• Establish the final assortments
  • Finalize all retail pricing
  • Determine store counts
  • Develop or update all needed signage and  POP materials
  • Finalize logistics
  • Execute agreed upon discontinued inventory exit strategy
  • Implement new plan-o-gram(s) into retail stores
  • Train store associates to the benefits of the new program

Can you avoid the Line Review Process altogether?

Can you avoid the Line Review Process altogether?The line review process is a validation step for the retailer. Remember they are answering to their management team that they are meeting the corporate goals, aware of the market dynamics and pricing and ultimately answering that they are offering “the right product, sold for the right price, at the right place and time.”

That said, the Product Line Review process can either intense or a “softer” business review. If you focus on be a top supplier, you may be able to avoid highly competitive line reviews. Being a top supplier means:

  • Keeping the retail partner competitive by providing the best possible products at the best possible price
  • Consistently shipping on-time and maintaining an above average unit fill-rate
  • Establishing mutual annual business plans to effectively drive sales
  • Introducing your retail partner to new products and programs before full market introduction
  • Updating and maintaining plan-o-grams including packaging and POP materials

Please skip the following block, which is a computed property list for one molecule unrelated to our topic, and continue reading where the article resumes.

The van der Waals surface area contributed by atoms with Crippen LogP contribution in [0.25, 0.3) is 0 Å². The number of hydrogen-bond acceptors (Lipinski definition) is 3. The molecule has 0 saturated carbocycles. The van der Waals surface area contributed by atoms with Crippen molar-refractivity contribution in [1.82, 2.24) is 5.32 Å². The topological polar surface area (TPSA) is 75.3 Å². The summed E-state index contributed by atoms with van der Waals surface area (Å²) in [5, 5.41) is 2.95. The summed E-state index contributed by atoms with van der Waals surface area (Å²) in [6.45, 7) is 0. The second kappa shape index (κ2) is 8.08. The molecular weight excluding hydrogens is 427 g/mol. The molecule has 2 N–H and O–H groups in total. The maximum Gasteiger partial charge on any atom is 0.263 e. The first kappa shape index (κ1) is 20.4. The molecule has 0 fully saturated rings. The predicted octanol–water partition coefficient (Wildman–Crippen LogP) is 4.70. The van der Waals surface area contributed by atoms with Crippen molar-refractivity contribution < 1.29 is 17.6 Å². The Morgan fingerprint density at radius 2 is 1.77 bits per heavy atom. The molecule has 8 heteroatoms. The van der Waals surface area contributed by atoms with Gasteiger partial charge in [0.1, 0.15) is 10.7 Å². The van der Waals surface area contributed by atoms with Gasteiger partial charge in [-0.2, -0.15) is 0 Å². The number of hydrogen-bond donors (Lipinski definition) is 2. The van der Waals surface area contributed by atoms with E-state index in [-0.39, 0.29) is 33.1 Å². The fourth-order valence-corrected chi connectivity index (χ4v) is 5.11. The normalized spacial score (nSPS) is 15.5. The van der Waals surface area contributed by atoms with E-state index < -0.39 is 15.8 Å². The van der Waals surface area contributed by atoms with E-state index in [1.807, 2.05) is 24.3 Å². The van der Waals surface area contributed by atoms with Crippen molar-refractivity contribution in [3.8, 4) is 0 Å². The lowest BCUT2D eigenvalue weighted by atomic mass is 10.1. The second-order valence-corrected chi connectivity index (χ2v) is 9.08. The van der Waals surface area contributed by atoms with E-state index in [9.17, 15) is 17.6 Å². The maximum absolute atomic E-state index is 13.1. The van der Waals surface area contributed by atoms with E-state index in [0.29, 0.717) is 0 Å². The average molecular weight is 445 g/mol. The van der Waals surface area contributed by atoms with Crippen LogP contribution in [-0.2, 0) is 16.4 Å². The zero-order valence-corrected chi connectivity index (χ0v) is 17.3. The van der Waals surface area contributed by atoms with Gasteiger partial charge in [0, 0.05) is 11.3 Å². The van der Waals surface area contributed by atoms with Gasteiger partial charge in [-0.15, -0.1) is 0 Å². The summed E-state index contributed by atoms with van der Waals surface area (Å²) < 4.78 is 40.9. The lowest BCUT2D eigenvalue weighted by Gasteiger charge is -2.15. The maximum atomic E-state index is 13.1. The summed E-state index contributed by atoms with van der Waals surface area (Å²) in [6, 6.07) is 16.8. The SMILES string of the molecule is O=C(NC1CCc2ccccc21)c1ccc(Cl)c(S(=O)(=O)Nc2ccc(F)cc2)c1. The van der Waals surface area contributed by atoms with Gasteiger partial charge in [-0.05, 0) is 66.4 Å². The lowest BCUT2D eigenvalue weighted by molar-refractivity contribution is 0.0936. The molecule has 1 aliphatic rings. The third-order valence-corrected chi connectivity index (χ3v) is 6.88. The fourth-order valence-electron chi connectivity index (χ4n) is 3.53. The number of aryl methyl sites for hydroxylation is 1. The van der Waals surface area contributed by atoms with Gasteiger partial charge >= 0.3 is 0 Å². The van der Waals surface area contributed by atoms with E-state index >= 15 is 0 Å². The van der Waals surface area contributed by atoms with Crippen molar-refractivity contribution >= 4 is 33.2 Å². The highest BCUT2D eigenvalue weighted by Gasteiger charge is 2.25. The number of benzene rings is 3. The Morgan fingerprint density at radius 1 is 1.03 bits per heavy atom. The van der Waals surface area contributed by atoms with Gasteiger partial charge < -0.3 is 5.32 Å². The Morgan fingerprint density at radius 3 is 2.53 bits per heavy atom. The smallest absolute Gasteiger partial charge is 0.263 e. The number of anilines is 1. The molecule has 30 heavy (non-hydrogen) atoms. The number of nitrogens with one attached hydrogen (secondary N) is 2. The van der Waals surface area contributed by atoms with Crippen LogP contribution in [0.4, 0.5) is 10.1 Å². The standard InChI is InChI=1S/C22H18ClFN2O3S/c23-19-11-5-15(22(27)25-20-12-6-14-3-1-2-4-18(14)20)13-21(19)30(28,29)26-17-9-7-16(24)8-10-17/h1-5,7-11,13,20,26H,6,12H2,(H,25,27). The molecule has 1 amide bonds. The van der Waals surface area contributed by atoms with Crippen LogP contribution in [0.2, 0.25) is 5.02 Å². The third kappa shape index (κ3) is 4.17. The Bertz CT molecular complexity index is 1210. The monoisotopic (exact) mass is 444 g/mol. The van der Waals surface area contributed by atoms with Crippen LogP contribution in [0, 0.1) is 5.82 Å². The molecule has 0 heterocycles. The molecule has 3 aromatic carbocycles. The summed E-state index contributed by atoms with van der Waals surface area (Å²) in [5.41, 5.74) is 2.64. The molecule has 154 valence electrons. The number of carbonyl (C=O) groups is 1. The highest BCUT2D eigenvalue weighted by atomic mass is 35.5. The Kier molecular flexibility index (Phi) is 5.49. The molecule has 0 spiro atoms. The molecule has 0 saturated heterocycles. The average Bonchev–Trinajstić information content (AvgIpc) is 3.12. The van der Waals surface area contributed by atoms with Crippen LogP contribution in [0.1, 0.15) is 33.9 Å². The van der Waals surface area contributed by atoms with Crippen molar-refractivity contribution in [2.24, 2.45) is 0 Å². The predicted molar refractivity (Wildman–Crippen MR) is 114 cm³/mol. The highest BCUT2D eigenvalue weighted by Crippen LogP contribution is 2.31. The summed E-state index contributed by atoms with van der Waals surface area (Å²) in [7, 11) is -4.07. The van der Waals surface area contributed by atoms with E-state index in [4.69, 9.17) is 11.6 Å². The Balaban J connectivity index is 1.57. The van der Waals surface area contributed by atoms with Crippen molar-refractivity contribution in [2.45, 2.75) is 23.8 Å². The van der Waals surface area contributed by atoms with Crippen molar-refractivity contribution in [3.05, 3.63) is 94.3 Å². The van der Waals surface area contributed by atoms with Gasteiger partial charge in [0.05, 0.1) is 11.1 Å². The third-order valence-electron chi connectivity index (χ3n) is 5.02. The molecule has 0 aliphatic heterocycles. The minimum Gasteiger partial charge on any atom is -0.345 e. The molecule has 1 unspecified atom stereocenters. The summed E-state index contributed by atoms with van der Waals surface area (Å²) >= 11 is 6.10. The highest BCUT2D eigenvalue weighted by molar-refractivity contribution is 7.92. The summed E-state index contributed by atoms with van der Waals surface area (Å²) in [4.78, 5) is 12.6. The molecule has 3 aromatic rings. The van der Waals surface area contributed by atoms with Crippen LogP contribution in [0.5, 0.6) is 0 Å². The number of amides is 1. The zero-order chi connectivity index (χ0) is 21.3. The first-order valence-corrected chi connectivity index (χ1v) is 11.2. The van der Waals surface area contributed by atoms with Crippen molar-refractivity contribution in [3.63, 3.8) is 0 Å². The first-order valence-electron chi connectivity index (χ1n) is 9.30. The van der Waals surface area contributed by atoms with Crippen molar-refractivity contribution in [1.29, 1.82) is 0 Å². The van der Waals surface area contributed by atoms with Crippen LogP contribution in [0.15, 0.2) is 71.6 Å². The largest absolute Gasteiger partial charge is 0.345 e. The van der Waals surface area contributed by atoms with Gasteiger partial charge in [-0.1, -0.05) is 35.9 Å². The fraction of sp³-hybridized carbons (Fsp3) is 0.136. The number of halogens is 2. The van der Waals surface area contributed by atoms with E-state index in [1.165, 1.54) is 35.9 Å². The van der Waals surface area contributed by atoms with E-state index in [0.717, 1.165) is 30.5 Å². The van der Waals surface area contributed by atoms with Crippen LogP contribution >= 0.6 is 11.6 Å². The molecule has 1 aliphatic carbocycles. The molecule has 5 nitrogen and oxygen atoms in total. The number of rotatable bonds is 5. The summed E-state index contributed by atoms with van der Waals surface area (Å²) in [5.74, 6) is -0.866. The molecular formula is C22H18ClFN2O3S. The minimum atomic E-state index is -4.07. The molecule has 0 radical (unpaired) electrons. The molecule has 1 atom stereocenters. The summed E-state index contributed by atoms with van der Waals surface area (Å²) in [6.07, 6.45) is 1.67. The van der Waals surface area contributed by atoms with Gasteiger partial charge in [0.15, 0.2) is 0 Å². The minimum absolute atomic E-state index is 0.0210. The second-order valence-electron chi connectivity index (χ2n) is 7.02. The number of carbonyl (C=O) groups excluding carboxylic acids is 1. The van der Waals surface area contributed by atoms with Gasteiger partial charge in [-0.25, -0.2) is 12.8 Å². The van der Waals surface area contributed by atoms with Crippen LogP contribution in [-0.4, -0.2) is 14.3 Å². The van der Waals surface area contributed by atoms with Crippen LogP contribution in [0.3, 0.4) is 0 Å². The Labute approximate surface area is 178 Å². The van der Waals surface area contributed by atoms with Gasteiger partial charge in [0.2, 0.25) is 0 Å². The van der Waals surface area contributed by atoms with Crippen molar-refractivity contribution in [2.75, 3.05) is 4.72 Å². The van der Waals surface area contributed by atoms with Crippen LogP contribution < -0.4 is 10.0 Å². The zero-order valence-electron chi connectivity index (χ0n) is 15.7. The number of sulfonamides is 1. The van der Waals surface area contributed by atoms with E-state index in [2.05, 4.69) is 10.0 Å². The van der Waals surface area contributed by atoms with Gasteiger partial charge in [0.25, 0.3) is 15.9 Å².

Bottom-line, by taking complete ownership for the success of your products, programs and overall business, you can win and maintain your business with the biggest and best of the retailers in the marketplace.

Good Selling!

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5 Tips to Succeed with Big Boxes

5-Tips to Succeed with Big Box HomecentersMaybe you already sell either Lowe’s or The Home Depot or both. Maybe you eat channel conflict for breakfast. But it’s been my experience that the continuous competitive clash between orange and blue is something that is tough for many manufacturers’ to figure out.

Selling one or both of the home center big boxes is a great way to drive volume.  Each, however, works hard to differentiate themselves from one another.  That makes it had to sell both of them when you have a commodity category.  But it’s still possible to do this without being a major consumer brand.

To sell a big box chain, you need to think and act like a big consumer brand – not spend like one

You do have to think and act like one of the big brands. That means not being a product expert alone, but a marketer who’s expert at driving the business (see the Channel Instincts post Are You a Marketer or Just a Product Expert?).

5 tips to help you win in a big box product buyer presentation5-tips to sell both Lowe's and Home Depot

  1. Do your homework. Visit the stores in both chains. Know what the competitive products are and how they’re merchandised and priced. Talk to the associates and department manager of your category.  Find out what’s working and why. And ask about what kinds of issues they are seeing. You may be able to uncover a pain point that will resonate with a buyer.
  2. Be the expert in your category. Pitching your product is almost the least important part of your discussions with buyers. Instead, you need to be clear that you know what’s going on in your category and have unique insights that will help the big boxes driver sales. Don’t walk in with secondary research and expect to get taken seriously. You’ll need primary research to really get attention.